Population Health: making London the most active city in the world
Alex Gibbons from London Sports talks about the impact of COVID-19 on physical activity and how we can increase it to tackle inequalities.
Can you introduce us to your role and the work of London Sport?
I am the Deputy Director of Operations at London Sport, where we aim to make London the most active city in the world. We are supported by Sport England and the Mayor of London, and work in partnership with London’s Local Authorities and a host of agencies to support less active Londoners to build physical activity habits that support their health, wellbeing and prosperity.
A key part of my role is to ensure funding goes to the right organisations, reaching Londoners experiencing the most profound inequalities, including deaf and disabled people, people with long- term health conditions, ethnically diverse communities and those from lower socio-economic groups. Increasing and improving opportunities for these groups to be more physically active leads to numerous physical, mental, social and economic benefits.
What do we know about the relationship between physical activity and population health?
People who have a physically active lifestyle have a 20-35% lower risk of cardiovascular disease, coronary heart disease and stroke compared to those who have a sedentary lifestyle. Regular physical activity is also associated with a reduced risk of diabetes, obesity, osteoporosis and colon and breast cancer and with improved mental health. In older adults, physical activity is associated with increased functional capacities. We also know reducing inactivity could prevent up to 40% of many long-term conditions.
However, despite these numerous benefits, over one in four women and one in five men do less than 30 minutes of physical activity a week, so are classified as ‘inactive’.
This lack of physical activity across much of the population is a health inequality issue influenced by several factors. These include social and personal factors such as age, gender, ethnicity, disability, where a person lives, whether they have a job, financial circumstances or a combination of more than one of these.
At London Sport we are seeking to address these inequalities and ensure Londoners no longer miss out on the health benefits of being more active.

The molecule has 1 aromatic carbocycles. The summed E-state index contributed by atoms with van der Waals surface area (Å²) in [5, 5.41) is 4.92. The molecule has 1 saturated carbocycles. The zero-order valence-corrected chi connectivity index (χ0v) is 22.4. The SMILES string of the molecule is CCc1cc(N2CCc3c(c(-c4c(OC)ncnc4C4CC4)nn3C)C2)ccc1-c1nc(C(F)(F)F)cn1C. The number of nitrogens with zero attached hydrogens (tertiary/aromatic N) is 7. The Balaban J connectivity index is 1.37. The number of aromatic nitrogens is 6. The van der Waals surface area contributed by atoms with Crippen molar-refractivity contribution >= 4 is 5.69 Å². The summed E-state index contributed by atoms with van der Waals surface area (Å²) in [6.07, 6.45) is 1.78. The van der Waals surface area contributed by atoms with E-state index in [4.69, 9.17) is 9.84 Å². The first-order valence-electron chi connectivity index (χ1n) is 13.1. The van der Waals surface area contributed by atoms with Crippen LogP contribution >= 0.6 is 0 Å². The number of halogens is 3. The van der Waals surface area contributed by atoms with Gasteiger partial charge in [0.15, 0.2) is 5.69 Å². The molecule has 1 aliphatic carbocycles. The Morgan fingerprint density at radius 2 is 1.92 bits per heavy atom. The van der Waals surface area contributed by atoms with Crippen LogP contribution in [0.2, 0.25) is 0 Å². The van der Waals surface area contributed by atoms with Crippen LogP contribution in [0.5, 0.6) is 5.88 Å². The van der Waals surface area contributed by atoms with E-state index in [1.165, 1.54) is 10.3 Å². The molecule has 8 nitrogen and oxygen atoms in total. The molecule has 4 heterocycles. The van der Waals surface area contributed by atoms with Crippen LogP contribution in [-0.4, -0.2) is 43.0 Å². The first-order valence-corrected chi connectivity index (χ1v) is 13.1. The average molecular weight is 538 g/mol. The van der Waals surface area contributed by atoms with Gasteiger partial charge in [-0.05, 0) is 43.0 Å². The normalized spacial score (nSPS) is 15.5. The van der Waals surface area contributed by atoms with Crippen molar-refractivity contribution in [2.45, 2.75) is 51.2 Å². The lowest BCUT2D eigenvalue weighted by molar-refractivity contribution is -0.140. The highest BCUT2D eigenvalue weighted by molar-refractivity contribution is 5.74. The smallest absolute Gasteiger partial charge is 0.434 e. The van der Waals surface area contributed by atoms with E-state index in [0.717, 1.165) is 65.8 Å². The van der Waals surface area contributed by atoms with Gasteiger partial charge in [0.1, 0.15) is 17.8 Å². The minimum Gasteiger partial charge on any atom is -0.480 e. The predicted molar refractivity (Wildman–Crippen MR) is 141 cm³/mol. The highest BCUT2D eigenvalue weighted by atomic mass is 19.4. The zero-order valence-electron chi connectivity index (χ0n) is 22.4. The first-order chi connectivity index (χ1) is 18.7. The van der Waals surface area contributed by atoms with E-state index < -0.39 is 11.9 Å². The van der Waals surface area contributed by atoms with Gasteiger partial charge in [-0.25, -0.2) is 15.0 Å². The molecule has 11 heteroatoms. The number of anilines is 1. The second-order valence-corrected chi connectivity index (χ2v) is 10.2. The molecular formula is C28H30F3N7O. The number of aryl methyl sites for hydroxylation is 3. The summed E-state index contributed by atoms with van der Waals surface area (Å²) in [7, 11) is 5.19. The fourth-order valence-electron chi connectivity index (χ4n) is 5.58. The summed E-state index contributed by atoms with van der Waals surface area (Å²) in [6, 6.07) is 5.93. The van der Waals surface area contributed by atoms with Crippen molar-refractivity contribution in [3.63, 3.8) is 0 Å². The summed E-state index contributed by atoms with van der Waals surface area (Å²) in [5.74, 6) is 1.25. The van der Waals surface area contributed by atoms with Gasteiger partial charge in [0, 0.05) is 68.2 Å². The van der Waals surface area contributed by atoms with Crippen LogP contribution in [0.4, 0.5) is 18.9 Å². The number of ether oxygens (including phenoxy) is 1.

What has been the impact of the COVID-19 pandemic and where do we go from here?
Insight from a survey carried out for Sport England by Savanta ComRes showed that certain groups of people were being disproportionately affected by the pandemic, significantly impacting their ability to be physically active. The response to this was the introduction of the Sport England Tackling Inequalities Fund, designed to help the sport and physical activity sector through the ongoing COVID-19 crisis.
To date, £640,000 of this fund has been devolved to London Sport. We have used our extensive local data and insight to reach community partners across London, a total of 58 projects across almost all of London’s 33 boroughs. Projects include a Virtual Inclusive Games, which engages with young disabled Londoners, achieving almost 12,000 entries over eight weeks. Projects also include London Youth’s programme, aimed at young people from underrepresented groups, and fantastic local projects such as virtual dance for the over 50s in Bexley and Merton Mencap TV, supporting people with learning disabilities to be fit and active at home.
The innovation seen in these projects, and several others, is changing the way we work in the sport and physical activity sector. It has been an incredibly difficult time for many, but by being forced to think differently, we are beginning to see entirely new types of opportunities for those who will benefit the most.
Your aim is to make London the most physically active city in the world. How can staff and students get involved – either directly or through helping patients into physical activity?
Talk to your patients. There are fantastic resources to help healthcare professionals integrate physical activity conversations into routine clinical care, such as Moving Medicine.
You could also recommend hospitals become “active hospitals", using this toolkit to change the physical activity culture within the hospitals to encourage patients to move more.
Finally, the Sport England and Public Health England collaboration Moving Healthcare Professionals, supports healthcare professionals to increase their knowledge and skills, and incorporate physical activity within routine care to support quality improvement and better patient outcomes.
Our “Inside Population Health” series is designed to help staff and students understand the inequalities and inequity in south east London, and what part we can all play to address these challenges.